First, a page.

Frequently Asked Questions

How do I set up my kit?
Wondering how to set up your Whimsical Wings Butterfly Kit? Whimsical Wings received this AMAZING video a family made of the kit they received. Check out Gardening with Jemma 101.

What are the yellow bugs all over my plant?

Those are aphids. Aphids do not harm your eggs or caterpillars, but a heavy infestation can deplete your plant. If you see aphids on your plant, you can rinse them off with water. Make sure your caterpillar is not nearby, or you’ll rinse him off as well! If you have just a few of the aphids, you can isolate and squish them. Don’t use any chemicals on your plant, as this will harm your eggs and caterpillars.

My plant has more than two eggs on it. What do I do?
If you find more than two eggs on your plant, you will need more food. The plant can only sustain up to two growing caterpillars. Check your local nursery for an additional milkweed plant. Your plant is Asclepias Incarnata, which is a perennial plant. When your caterpillars are very small, they will transfer onto another type of milkweed – so ask for Asclepias Curassavica, Tuberosa or Common milkweed. Have the grower ensure they have not used any chemicals on the plant, as this will kill your caterpillars.

Make sure the caterpillars have easy access to the new plant by placing it directly beside (ideally leaves touching) the plant that came with your kit. If you cannot find milkweed, you can contact us to help you find it in your local area.

Why are my milkweed leaves turning yellow?
Although this is normal for the lower leaves as they are the oldest and getting ready to fall off, this can also mean the plant is getting too much water. Milkweed loves sunlight and drier soil, so give the soil a chance to dry out before watering it again.

My caterpillars stopped moving or are on the side of the cube.
Your caterpillars will shed their skin approximately five times before turning into the chrysalis. It is normal for them to get off the plant to find a place conducive to shedding their skin. They should return after a day or so to the plant.

How do caterpillars shed their skin?
Caterpillars must “shed” (or molt) their skin in order to grow. As the caterpillar body grows bigger and bigger, it outgrows its skin and needs to SHED it. In order to do this, the caterpillar will usually stop being active for a few days, then climb to the side of the cube where it can attach itself to the mesh. The caterpillar will then squeeze itself out of its tight old skin.

So if your caterpillar is not moving for a few days or is hanging out on the side of your mesh cube – don’t worry, it’s only preparing to molt.

Caterpillars can shed their skin as many as five times during their transformation to becoming a butterfly.

My butterfly fell to the bottom of the enclosure while hatching. What do I do?
If you are watching the butterfly emerge and it falls to the bottom of the enclosure, place your finger near the butterfly for it to grab on — once it has established a grip on your finger, coach it gently to go back onto it’s empty shell so that it will dry its wings without crinkling. It may or may NOT stay there. Mother Nature takes her course to ensure only the fittest survive. If your butterfly does survive with crinkly wings, feed it Gatorade from a sponge or keep fresh flowers in your cube for it to nectar on and live out its life. Nature can be HARSH. This can be a lesson to your children that even though this butterfly is DIFFERENT, its life also matters. Remember less than 95% will survive to become a butterfly in the wild.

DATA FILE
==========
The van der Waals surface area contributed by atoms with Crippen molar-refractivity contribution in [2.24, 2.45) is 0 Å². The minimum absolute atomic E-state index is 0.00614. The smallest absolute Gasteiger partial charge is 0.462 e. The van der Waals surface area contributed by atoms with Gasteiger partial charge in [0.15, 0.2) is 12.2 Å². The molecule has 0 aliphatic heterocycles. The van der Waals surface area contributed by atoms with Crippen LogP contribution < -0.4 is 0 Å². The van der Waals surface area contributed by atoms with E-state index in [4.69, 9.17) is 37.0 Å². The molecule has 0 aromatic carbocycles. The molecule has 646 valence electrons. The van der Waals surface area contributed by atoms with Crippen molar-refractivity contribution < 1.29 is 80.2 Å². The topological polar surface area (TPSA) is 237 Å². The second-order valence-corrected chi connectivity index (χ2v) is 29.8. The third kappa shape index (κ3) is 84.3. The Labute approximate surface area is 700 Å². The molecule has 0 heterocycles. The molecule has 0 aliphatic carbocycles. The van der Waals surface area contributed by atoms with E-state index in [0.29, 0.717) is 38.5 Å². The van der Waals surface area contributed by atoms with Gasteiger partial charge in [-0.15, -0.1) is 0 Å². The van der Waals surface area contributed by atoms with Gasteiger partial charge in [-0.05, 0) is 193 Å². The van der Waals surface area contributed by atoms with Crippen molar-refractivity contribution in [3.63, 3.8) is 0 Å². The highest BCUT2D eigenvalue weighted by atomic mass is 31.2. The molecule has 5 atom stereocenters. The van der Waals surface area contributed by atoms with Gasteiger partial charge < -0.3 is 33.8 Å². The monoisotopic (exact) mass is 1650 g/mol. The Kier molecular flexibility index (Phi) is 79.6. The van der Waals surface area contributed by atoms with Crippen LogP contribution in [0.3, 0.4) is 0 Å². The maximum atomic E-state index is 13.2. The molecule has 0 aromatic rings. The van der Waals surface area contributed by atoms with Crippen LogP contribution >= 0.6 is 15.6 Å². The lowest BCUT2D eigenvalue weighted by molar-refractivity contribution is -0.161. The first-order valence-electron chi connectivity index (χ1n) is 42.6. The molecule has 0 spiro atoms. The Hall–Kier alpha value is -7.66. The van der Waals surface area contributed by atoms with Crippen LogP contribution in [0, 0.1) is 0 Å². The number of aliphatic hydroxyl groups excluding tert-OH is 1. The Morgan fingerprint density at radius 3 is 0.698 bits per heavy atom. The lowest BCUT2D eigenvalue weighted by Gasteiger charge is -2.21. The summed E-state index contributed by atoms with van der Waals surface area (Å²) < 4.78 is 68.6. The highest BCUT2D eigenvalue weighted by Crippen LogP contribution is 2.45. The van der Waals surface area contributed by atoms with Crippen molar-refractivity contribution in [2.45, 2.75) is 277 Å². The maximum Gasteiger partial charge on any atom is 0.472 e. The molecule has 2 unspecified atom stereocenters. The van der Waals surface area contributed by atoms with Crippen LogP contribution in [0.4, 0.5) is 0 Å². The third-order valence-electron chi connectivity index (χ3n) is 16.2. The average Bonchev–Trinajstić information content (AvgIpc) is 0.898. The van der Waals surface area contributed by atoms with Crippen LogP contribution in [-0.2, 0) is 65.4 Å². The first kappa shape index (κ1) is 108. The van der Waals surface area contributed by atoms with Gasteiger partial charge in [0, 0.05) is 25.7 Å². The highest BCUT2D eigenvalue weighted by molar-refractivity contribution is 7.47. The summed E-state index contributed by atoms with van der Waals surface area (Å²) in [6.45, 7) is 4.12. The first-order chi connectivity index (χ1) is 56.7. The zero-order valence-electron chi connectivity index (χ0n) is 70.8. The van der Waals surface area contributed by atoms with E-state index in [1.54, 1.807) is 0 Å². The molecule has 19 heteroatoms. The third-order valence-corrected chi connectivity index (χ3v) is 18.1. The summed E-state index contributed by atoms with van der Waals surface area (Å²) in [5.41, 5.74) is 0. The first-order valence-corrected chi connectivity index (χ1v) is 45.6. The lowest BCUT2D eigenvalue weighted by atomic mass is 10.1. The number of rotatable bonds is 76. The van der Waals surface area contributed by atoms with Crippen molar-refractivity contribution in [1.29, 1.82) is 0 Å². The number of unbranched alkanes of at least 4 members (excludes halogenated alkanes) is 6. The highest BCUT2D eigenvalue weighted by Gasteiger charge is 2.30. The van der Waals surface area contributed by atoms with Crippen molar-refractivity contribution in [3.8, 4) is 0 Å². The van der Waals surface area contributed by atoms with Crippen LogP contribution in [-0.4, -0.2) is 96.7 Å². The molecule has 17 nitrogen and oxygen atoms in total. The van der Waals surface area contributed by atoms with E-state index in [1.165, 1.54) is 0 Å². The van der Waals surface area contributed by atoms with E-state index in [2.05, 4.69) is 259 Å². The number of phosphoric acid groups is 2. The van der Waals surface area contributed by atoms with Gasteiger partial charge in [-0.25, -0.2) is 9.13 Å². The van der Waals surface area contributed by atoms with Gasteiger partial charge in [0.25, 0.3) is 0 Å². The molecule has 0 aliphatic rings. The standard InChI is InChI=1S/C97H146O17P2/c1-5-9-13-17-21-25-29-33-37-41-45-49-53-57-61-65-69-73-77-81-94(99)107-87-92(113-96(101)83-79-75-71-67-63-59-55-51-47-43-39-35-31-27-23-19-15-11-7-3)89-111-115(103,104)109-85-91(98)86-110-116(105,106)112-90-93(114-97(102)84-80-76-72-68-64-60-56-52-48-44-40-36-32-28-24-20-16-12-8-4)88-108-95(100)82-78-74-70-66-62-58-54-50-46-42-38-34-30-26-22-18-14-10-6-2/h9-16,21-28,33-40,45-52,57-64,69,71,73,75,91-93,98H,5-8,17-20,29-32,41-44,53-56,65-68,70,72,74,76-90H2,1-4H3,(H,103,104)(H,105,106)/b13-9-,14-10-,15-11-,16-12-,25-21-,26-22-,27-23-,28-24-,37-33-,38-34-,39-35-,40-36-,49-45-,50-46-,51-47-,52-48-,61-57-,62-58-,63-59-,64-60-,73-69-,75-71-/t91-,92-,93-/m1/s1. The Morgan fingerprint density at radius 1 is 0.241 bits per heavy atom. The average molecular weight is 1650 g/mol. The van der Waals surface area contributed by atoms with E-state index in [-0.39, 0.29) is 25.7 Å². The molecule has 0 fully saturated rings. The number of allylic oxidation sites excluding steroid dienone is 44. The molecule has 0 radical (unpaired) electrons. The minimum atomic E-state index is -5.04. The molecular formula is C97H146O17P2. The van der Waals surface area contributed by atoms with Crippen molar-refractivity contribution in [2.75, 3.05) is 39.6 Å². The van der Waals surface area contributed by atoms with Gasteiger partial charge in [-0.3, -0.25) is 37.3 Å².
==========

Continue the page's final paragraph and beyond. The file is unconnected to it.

I only had one caterpillar survive to be a butterfly.
Whimsical Wings ships TWO caterpillars or eggs per plant. Two butterflies is the maximum number that one plant can sustain to adulthood. While we wish both caterpillars make it through their journey for you to release them, we realize Mother Nature is in charge. Our guarantee is that you see the process from start to finish SUCCESSFULLY. If at least one of your caterpillars makes it to a butterfly, that is SUCCESS. If not, you can ship the contents of the kit back in your box and we will refund your entire purchase price, shipping included. We want your experience to be successful!

What is the minimum temperature for the kits to be outside?
A minimum of 60 degrees is recommended. You will need to keep the kit inside if the outside temperature dips below this.

What if it’s windy outside?
If it’s a windy day, your cube could blow over and cause harm to your plant, caterpillar, and/or chrysalis. You will need to bring the kit inside during this type of weather condition.

Toxins in your home
When keeping your caterpillars and butterflies inside your home, please keep a few things in mind. Toxins such as cleaning products, Febreeze, flea and tick treatments for your animals, and general pesticides should be avoided. The list is exhausting, so common sense prevails that any substance not found in the natural environment outside could potentially cause a problem for your caterpillars.

What to do, as all homes have these substances? Place your habitat away from these toxins as much as you possibly can. Generally pest treatments are administered around the baseboards of your home, so finding a place on a table would be a good idea. If you have a screened porch, that’s an ideal place to keep your habitat. Wash your hands before interacting with the milkweed. These measures should keep your habitat and caterpillars safe from toxins in your home.

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